But the fact remains that the crux of my job as a therapist is to help people produce the changes they wish to see in their lives. And when I began my internship at that outpatient mental health clinic, I had very little idea of how to actually go about doing that. Because of this I often couldn’t help but think of my patients as casualties of my own inexperience, and be bothered by the feeling that they deserved better than what I could offer. Further, because of the nature of the mental health system, the people with whom I worked were often high-need and low-functioning. Namely, they were individuals and families who could have benefited greatly from the care of an experienced, specialized mental health professional, yet who found that kind of professional unreachable due to financial and practical constraints. In short, I, or a similarly inexperienced therapist in training, was their only option.
I once read an article about starting therapy and was struck by the suggestions that it contained. Though I agreed with every one of them, I couldn’t help but notice what a privileged perspective it reflected. It essentially encouraged readers to shop around for a therapist until the person found a good fit for the individual’s personality and goals. This is absolutely the ideal situation, but one that is unattainable for many. The individuals and families who visited the clinic in which I worked were not given a choice as to which therapist they would see. They were assigned a therapist based on whoever had availability in their schedule. If it happened that the patient did not like that therapist or their style, there was very little, and oftentimes no, flexibility for a change to be made. And so it goes that in so many cases the individuals with the greatest needs end up matched to the therapists who are least equipped to meet them.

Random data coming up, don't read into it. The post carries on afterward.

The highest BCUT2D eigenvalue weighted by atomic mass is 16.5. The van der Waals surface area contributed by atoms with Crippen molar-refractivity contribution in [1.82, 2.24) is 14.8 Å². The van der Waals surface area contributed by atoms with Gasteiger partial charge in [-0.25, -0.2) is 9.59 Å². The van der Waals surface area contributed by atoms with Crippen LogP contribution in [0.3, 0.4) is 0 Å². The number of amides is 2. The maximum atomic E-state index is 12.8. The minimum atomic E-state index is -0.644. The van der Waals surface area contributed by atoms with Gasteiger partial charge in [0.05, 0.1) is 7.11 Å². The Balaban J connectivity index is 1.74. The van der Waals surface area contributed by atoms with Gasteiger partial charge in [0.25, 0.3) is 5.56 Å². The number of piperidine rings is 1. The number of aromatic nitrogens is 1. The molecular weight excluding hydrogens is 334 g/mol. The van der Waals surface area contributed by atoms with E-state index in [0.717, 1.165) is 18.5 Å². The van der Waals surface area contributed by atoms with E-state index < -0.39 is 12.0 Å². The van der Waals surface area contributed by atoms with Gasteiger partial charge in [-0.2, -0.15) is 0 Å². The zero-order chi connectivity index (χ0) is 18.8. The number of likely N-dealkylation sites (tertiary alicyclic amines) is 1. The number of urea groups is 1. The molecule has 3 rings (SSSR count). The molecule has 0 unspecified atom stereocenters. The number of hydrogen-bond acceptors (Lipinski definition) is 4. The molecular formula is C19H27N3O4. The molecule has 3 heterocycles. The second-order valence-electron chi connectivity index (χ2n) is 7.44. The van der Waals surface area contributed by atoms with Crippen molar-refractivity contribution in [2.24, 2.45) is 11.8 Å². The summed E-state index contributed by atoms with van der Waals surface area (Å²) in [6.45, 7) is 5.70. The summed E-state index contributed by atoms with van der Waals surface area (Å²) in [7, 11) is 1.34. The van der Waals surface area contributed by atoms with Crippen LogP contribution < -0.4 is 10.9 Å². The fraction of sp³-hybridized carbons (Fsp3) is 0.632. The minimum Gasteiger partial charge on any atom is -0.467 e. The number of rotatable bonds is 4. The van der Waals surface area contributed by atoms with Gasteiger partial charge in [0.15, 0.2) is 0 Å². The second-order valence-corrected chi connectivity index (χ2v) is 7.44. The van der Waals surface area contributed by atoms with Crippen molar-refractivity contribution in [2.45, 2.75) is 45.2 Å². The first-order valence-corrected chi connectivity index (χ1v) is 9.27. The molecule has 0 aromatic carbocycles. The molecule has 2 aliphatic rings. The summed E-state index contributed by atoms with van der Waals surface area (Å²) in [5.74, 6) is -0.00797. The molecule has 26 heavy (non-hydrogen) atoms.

I worked my way through that internship hoping that what I lacked in experience I made up for in kindness and presence with my patients. I rationalized that any interaction with a caring person who has the desire to help is therapeutic, and that the only way I could be more helpful to future patients was to invest in my present patients, learning from them and from my mistakes. I still believe these things to be true, but continue to be troubled by the ethics of providing “therapy” when the only thing that qualifies you to do so is your participation in a graduate program. We have to learn somehow, but is it really right to keep patients with entrenched difficulties that impede their ability to live meaningful lives in therapy that may be unproductive, ineffective, or aimless simply for our learning purposes?
The pattern I often see is therapists working in community-based, public mental health care at the beginning of their careers when energy and zeal are high and the need to accumulate clinical hours for licensure purposes is paramount. But working within this disorganized and fragmented system that so often fails to meet the needs of its consumers is frustrating, discouraging, and ultimately exhausting. To avoid total burn out, many practitioners transition into private practice once they have acquired the necessary expertise to do so. Yet the clientele that fills the caseload of a private practitioner tends to look quite different from that which predominates at a public hospital or community health clinic, often higher functioning, better educated, and with greater access to resources. And that is how the cycle perpetuates, how the people with the highest needs find themselves working with the mental health professionals who have the least experience to draw upon in order to meet them.
Though now a full-fledged, licensed mental health professional, I still consider myself an inexperienced therapist, and I continue to come up against this dilemma in my practice. I frequently encounter cases that are unlike anything I have worked with before, and feel a bit lost as I attempt to put together a treatment plan that I can only hope will work. I dream of a world in which the public mental health system is more functional such that a greater number of skillful, accomplished professionals are incentivized to continue to work within it. Until that time, I will work to make my peace with the fact that sometimes, for any number of reasons, I am all that people have. And though it may be imperfect, I am optimistic that the something we burgeoning therapists can offer in terms of mental health support is a whole lot better than nothing.